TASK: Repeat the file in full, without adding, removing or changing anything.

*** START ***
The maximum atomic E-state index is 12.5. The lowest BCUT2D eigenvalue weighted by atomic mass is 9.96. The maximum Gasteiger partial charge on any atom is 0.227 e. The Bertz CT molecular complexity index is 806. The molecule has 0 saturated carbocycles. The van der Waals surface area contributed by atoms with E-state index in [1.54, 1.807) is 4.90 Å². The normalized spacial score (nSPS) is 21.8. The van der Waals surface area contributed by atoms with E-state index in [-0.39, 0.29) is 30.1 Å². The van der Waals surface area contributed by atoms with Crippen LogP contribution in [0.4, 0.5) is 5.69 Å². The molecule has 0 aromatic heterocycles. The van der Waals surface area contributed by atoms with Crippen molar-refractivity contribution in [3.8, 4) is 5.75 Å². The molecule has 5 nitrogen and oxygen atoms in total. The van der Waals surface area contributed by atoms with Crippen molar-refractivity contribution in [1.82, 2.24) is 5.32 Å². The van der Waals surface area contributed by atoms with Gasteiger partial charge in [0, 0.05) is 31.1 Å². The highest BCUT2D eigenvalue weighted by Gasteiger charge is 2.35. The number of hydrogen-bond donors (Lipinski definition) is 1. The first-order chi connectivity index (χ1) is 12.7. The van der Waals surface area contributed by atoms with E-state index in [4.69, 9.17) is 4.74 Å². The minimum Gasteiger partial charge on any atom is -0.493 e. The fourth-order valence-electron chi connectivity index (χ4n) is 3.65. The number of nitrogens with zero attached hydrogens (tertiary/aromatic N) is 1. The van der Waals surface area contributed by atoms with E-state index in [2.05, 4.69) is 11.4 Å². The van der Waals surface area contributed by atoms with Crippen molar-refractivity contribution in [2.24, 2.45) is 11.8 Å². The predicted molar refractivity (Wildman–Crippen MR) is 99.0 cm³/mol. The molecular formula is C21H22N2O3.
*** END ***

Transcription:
The maximum atomic E-state index is 12.5. The lowest BCUT2D eigenvalue weighted by atomic mass is 9.96. The maximum Gasteiger partial charge on any atom is 0.227 e. The Bertz CT molecular complexity index is 806. The molecule has 0 saturated carbocycles. The van der Waals surface area contributed by atoms with E-state index in [1.54, 1.807) is 4.90 Å². The normalized spacial score (nSPS) is 21.8. The van der Waals surface area contributed by atoms with E-state index in [-0.39, 0.29) is 30.1 Å². The van der Waals surface area contributed by atoms with Crippen LogP contribution in [0.4, 0.5) is 5.69 Å². The molecule has 0 aromatic heterocycles. The van der Waals surface area contributed by atoms with Crippen molar-refractivity contribution in [3.8, 4) is 5.75 Å². The molecule has 5 nitrogen and oxygen atoms in total. The van der Waals surface area contributed by atoms with Crippen molar-refractivity contribution in [1.82, 2.24) is 5.32 Å². The van der Waals surface area contributed by atoms with Gasteiger partial charge in [0, 0.05) is 31.1 Å². The highest BCUT2D eigenvalue weighted by Gasteiger charge is 2.35. The number of hydrogen-bond donors (Lipinski definition) is 1. The first-order chi connectivity index (χ1) is 12.7. The van der Waals surface area contributed by atoms with E-state index in [4.69, 9.17) is 4.74 Å². The minimum Gasteiger partial charge on any atom is -0.493 e. The fourth-order valence-electron chi connectivity index (χ4n) is 3.65. The number of nitrogens with zero attached hydrogens (tertiary/aromatic N) is 1. The van der Waals surface area contributed by atoms with E-state index in [2.05, 4.69) is 11.4 Å². The van der Waals surface area contributed by atoms with Crippen molar-refractivity contribution in [2.24, 2.45) is 11.8 Å². The predicted molar refractivity (Wildman–Crippen MR) is 99.0 cm³/mol. The molecular formula is C21H22N2O3.